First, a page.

compounding the bulk drugs in the automated compounder.
21. The method of claim 20 further comprising:
transmitting a message to the central computer from the automated compounder that the bulk drugs were compounded into a dosage form.
22. The method of claim 20 wherein the bulk drug is a bulk drug product or bulk drug intermediate.
23. The method of claim 20 wherein the bulk drugs are immediate, delayed, sustained, or controlled release formulations.
24. The method of claim 20 wherein the bulk drug is in the form of pharmaceutical granulations or micro-particulates for immediate or controlled release.
25. The method of claim 20 wherein the bulk drugs are compounded to form a dosage form having individualized release characteristics.
26. The method of claim 20 wherein the dosage form is a capsule or tablet.
27. The method of claim 20 further comprising performing a self-test of the operation of the apparatus prior to use thereof.
28. The method of claim 20 further comprising cleaning the automated compounder and other areas of the apparatus where the bulk drugs and the dosage form come in contact using a cleaning excipient.
29. The method of claim 20 further comprising:
storing a plurality of containers containing bulk drugs in a dosing unit connected to the automated compounder;
transmitting an instruction from the central computer to the dosing unit to measure and dispense the bulk drugs;
receiving the instruction from the central computer at the dosing unit to measure and dispense the bulk drugs;
measuring and dispensing the bulk drugs;
transmitting a message to the central computer from the dosing unit that the bulk drugs were measured and dispensed;
receiving and storing at the central computer the message that the bulk drugs were measured and dispensed;
transmitting an instruction from the central computer to the dosing unit to transfer the measured bulk drugs to the automated compounder
receiving the instruction from the central computer at the dosing unit to transfer the bulk drugs to the automated compounder;
transferring the bulk drugs from the dosing unit to the automated compounder; and
transmitting a message from the dosing unit to the central computer that the bulk drugs have been transferred to the automated compounder.
30. The method claim 29 further comprising:
transmitting an instruction from the central computer to a manufacturing sensor to verify that the right amounts of the bulk drugs were dispensed;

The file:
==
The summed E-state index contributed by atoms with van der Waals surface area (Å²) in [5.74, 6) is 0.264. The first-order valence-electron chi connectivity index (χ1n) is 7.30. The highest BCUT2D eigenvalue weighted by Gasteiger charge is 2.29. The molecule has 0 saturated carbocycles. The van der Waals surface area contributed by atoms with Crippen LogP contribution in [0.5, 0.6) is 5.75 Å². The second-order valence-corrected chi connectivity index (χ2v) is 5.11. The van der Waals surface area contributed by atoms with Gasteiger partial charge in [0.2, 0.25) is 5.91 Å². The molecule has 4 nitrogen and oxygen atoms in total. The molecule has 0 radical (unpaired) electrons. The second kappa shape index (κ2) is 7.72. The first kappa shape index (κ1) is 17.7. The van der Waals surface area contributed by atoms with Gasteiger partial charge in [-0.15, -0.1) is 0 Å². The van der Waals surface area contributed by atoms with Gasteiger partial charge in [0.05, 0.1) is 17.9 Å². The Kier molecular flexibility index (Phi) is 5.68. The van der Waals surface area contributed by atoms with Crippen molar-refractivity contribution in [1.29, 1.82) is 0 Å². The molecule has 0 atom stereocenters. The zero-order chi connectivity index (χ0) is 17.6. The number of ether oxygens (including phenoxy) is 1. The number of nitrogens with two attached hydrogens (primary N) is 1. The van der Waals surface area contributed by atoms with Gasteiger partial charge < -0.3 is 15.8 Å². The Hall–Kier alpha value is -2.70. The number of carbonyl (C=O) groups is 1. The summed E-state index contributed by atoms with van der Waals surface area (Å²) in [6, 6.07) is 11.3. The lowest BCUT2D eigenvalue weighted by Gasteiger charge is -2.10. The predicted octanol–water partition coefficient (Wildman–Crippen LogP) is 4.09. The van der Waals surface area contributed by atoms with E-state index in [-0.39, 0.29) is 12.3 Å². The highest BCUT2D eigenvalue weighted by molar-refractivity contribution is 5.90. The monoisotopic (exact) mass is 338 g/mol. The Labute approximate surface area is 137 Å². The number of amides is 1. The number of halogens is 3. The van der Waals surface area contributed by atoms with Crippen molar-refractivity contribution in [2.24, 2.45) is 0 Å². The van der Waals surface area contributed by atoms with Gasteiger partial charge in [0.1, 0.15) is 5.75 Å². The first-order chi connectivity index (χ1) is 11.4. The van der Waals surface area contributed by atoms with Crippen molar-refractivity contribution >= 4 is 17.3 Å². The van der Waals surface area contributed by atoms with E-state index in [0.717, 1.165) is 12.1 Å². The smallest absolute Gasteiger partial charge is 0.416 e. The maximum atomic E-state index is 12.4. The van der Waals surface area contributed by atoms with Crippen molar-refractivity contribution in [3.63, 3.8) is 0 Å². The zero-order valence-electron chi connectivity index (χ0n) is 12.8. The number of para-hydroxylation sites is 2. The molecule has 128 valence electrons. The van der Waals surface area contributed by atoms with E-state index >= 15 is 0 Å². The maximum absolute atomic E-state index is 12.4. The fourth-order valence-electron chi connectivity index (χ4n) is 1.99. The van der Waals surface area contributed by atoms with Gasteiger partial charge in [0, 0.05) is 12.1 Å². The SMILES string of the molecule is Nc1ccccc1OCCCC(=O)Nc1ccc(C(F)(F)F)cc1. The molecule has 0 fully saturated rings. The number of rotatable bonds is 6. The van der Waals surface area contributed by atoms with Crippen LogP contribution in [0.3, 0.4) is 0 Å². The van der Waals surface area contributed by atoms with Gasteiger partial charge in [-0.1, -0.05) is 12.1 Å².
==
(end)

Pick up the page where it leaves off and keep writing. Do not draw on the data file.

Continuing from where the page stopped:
receiving an instruction from the central computer at the manufacturing sensor to verify that the right amounts of the bulk drugs were dispensed;
verifying and transmitting a message to the central computer from the manufacturing sensor that the right amounts of the bulk drugs were dispensed; and
receiving and storing a message from the manufacturing sensor that the right amounts of the bulk drugs were dispensed.
31. The method of claim 29 further comprising:
transmitting an instruction from the central computer to the dosing unit to select and position the containers of the bulk drugs before the dosing unit measures and dispenses the bulk drugs;
receiving an instruction at the dosing unit from the central computer to select and position the containers of the bulk drugs;
selecting and positioning the containers of the bulk drugs in the dosing unit;
transmitting a message to the central computer that the containers were selected and positioned in the dosing unit; and
receiving and storing a message at the central computer that the containers were selected and positioned in the dosing unit.
32. The method of claim 31 further comprising:
transmitting an instruction to a raw material sensor to verify that the right containers contain the right bulk drugs and that the containers are in the right positions in the dosing unit;
receiving the instruction at the raw material sensor;
verifying and transmitting a message from the raw materials sensor to the central computer that the right containers contain the right bulk drugs and that the containers are in the right positions in the dosing unit; and
receiving and storing the message from the raw materials sensor at the central computer that the right containers contain the right bulk drugs and that the containers are in the right positions in the dosing unit.
33. The method of claim 20 further comprising:
transmitting an instruction from the central computer to a quality assurance device connected to the automated compounder to perform a quality control test to verify the chemical identity of a dosage form;
receiving the instruction from the central computer at the quality assurance device;
performing the quality control test and storing the results in the quality assurance device;
transmitting from the quality assurance device to the central computer the results of the quality control tests; and
receiving and storing in the central computer the results of the quality assurance test.
34. The method of claim 33 wherein the quality control test is mass spectrometry, near infra-red spectrometry, or optical resolution analysis.
35. The method of claim 33 further comprising:
transmitting an instruction from the central computer to the quality assurance device to accept or reject the dosage form wherein the quality assurance device discards the rejected pill or transfers the accepted pill to a counter for counting;